I yearn for the concrete of New York.  I miss the pace of life, the acrobatics of ducking and weaving through the mass of humanity on my way to work in the mornings, the brilliant sun tunneled down the avenues, and the feeling of gliding between frosty shadow and blinding daylight surrounded by glass, concrete, and steel.  Unequivocally linked with my feelings of futility and lack of accomplishment here in Ukraine, the sentiment is no less arresting for my comprehension.

Perhaps this ache for the familiar comes from eagerness to embark on my next step of life now that I have chosen one; we all know I never wanted to be a teacher.  Admittedly, there are evanescent moments in which I adore my job, namely when the announcement that a class has rotated back to being my students is met with fervent cheers and a mad dash for my classroom.  Being forced to teach to an established formula created long before my arrival, my lack of a creative outlet leaves mountains of frustration festering in the back of my mind.  Under these conditions I cannot help but feel that my accent is the only thing valued about my presence.  Whatever the truth of the situation may be, with every fiber of my being I itch to feel prolifically productive as I did in New York.

Setting dates I can look forward to has been an invaluable tool for surviving this semester.  On Saturday, Kari and I leave for a week trip in Poland where we will meet up with her friend Ama, tour Auschwitz (none of us can handle Birkenau), (after which we’ll need to) drink margaritas and eat guacamole at a Mexican restaurant, and enjoy wandering around the city of Krakow.  Ideally, an absence from Ukraine will counteract all the pent-up grievances I’ve accumulated in cross-cultural interactions and classroom difficulties.  Check back later to see if it worked!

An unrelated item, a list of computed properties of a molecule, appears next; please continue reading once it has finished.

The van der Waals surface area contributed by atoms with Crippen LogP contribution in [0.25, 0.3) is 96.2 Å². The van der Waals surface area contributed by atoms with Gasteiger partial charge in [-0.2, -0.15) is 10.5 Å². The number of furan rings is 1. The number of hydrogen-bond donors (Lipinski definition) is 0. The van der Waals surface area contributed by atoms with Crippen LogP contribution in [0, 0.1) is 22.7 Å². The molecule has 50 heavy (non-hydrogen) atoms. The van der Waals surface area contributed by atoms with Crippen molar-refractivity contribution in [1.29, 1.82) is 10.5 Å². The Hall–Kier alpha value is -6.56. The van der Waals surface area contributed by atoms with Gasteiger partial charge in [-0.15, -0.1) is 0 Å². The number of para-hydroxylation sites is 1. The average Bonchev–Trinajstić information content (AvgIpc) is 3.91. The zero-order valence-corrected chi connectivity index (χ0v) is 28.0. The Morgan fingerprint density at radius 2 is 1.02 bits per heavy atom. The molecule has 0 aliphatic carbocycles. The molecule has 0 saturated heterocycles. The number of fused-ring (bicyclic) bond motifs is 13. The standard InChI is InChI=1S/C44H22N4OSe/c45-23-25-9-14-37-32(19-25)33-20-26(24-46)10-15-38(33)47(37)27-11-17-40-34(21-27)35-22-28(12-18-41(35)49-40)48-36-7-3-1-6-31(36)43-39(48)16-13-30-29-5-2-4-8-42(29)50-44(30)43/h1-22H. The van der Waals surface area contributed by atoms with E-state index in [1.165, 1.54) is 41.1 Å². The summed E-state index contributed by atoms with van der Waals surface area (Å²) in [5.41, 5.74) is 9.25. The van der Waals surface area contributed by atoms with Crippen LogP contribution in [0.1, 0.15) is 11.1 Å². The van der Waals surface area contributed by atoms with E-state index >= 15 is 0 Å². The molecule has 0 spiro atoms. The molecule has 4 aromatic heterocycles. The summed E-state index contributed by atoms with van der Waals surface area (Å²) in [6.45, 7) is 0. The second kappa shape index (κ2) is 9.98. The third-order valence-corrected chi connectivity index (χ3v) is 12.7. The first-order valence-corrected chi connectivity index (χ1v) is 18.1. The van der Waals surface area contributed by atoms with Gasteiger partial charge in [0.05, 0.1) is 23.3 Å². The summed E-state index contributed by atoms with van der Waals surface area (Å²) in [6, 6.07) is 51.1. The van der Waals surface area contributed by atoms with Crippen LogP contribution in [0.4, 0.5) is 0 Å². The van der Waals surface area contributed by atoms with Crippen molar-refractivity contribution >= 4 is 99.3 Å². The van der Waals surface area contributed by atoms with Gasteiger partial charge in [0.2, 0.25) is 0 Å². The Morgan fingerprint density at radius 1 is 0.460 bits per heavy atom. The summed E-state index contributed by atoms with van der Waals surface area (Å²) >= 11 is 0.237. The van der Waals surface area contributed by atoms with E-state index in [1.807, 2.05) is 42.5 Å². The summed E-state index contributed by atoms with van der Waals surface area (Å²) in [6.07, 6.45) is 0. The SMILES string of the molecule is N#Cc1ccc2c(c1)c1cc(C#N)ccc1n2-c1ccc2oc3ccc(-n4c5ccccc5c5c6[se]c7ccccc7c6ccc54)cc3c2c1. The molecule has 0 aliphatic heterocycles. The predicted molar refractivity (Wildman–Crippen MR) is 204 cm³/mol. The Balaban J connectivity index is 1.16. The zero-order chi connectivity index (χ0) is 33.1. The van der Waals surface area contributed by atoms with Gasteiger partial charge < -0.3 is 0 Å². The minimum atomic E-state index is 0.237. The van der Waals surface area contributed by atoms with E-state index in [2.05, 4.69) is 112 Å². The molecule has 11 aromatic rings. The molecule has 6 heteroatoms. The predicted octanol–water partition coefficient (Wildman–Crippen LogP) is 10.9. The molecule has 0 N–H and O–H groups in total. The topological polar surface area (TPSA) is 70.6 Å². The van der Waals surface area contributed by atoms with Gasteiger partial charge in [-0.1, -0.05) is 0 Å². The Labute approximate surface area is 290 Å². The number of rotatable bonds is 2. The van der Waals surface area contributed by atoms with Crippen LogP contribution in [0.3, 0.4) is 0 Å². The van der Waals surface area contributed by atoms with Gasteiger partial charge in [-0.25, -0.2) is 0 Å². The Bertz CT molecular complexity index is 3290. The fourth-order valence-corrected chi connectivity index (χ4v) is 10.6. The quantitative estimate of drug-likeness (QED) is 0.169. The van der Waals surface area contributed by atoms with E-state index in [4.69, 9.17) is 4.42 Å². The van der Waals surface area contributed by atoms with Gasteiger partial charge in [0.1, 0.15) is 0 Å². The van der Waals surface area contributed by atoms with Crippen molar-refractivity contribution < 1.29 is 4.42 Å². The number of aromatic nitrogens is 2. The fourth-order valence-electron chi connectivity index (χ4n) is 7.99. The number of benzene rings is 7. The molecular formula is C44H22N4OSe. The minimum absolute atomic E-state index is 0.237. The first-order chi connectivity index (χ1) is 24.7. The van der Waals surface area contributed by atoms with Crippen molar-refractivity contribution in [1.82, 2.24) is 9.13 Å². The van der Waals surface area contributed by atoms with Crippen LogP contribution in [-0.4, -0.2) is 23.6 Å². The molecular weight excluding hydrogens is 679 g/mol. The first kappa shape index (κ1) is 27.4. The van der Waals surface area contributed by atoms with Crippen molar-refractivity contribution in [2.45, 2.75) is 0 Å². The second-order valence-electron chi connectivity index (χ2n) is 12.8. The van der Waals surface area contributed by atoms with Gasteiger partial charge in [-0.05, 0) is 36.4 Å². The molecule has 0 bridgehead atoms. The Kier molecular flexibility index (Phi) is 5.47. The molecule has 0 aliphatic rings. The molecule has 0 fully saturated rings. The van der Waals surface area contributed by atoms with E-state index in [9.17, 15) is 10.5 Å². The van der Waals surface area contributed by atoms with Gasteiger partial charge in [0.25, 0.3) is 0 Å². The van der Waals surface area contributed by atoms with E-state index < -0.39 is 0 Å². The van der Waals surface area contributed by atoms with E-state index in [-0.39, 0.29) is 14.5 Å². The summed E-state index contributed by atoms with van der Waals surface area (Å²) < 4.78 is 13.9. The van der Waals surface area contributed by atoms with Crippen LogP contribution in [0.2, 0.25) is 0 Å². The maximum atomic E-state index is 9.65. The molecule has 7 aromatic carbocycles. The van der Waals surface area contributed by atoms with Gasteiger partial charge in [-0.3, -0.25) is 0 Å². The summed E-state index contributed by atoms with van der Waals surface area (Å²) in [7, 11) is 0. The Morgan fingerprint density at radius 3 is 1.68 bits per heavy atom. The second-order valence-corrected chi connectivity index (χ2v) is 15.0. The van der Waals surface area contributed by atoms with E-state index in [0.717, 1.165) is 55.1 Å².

*Music: “Heart’s A Mess” -Gotye

“you know I’ll fall for each and every pretty word”

25 May

A brief account of a moment that has brightened recent saturnine days;

Studying my students to ensure they were actually watching the movie I was playing to bolster their lagging energy the last few minutes of class one day last week, a sudden torrent of “What’s shakin’ baby!” burst out in my classroom.  Parroting occasional lines from “Coraline,” my class picked this particular one up with fervor.  Slang is, unfortunately, rendered meaningless when subjected to the word-for-word translation with which my students like to be supplied.  Grasping for meaning, they worked through the slang by searching for words they knew in English.  From this farrago of UkrainianslangEnglish came a cry of, “Shake the baby!” to which, after a snort into my coffee cup, I quickly put an end.

*Music: “Swallow People Whole” -The Receiving End of Sirens